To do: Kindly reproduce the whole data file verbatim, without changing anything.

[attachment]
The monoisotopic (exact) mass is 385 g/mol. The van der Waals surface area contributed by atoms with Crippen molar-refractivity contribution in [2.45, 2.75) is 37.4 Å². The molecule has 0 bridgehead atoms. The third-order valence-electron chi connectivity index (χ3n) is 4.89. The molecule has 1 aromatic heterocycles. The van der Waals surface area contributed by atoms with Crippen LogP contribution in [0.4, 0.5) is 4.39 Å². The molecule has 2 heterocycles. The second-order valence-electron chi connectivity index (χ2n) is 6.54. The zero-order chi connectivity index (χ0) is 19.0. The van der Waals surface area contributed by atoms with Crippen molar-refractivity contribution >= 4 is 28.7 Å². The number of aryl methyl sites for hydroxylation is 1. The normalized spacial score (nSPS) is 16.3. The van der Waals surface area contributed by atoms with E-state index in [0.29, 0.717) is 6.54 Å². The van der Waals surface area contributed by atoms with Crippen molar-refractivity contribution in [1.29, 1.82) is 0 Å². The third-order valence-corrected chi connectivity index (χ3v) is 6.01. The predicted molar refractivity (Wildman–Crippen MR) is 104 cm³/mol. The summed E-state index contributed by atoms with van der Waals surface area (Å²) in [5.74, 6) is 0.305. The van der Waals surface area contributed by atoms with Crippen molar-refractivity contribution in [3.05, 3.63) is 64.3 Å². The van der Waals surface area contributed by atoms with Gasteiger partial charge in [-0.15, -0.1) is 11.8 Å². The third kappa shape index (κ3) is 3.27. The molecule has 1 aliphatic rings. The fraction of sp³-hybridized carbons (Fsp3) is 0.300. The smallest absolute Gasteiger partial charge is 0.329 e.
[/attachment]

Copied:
The monoisotopic (exact) mass is 385 g/mol. The van der Waals surface area contributed by atoms with Crippen molar-refractivity contribution in [2.45, 2.75) is 37.4 Å². The molecule has 0 bridgehead atoms. The third-order valence-electron chi connectivity index (χ3n) is 4.89. The molecule has 1 aromatic heterocycles. The van der Waals surface area contributed by atoms with Crippen LogP contribution in [0.4, 0.5) is 4.39 Å². The molecule has 2 heterocycles. The second-order valence-electron chi connectivity index (χ2n) is 6.54. The zero-order chi connectivity index (χ0) is 19.0. The van der Waals surface area contributed by atoms with Crippen molar-refractivity contribution >= 4 is 28.7 Å². The number of aryl methyl sites for hydroxylation is 1. The normalized spacial score (nSPS) is 16.3. The van der Waals surface area contributed by atoms with E-state index in [0.29, 0.717) is 6.54 Å². The van der Waals surface area contributed by atoms with Crippen molar-refractivity contribution in [1.29, 1.82) is 0 Å². The third-order valence-corrected chi connectivity index (χ3v) is 6.01. The predicted molar refractivity (Wildman–Crippen MR) is 104 cm³/mol. The summed E-state index contributed by atoms with van der Waals surface area (Å²) in [5.74, 6) is 0.305. The van der Waals surface area contributed by atoms with Crippen molar-refractivity contribution in [3.05, 3.63) is 64.3 Å². The van der Waals surface area contributed by atoms with Gasteiger partial charge in [-0.15, -0.1) is 11.8 Å². The third kappa shape index (κ3) is 3.27. The molecule has 1 aliphatic rings. The fraction of sp³-hybridized carbons (Fsp3) is 0.300. The smallest absolute Gasteiger partial charge is 0.329 e.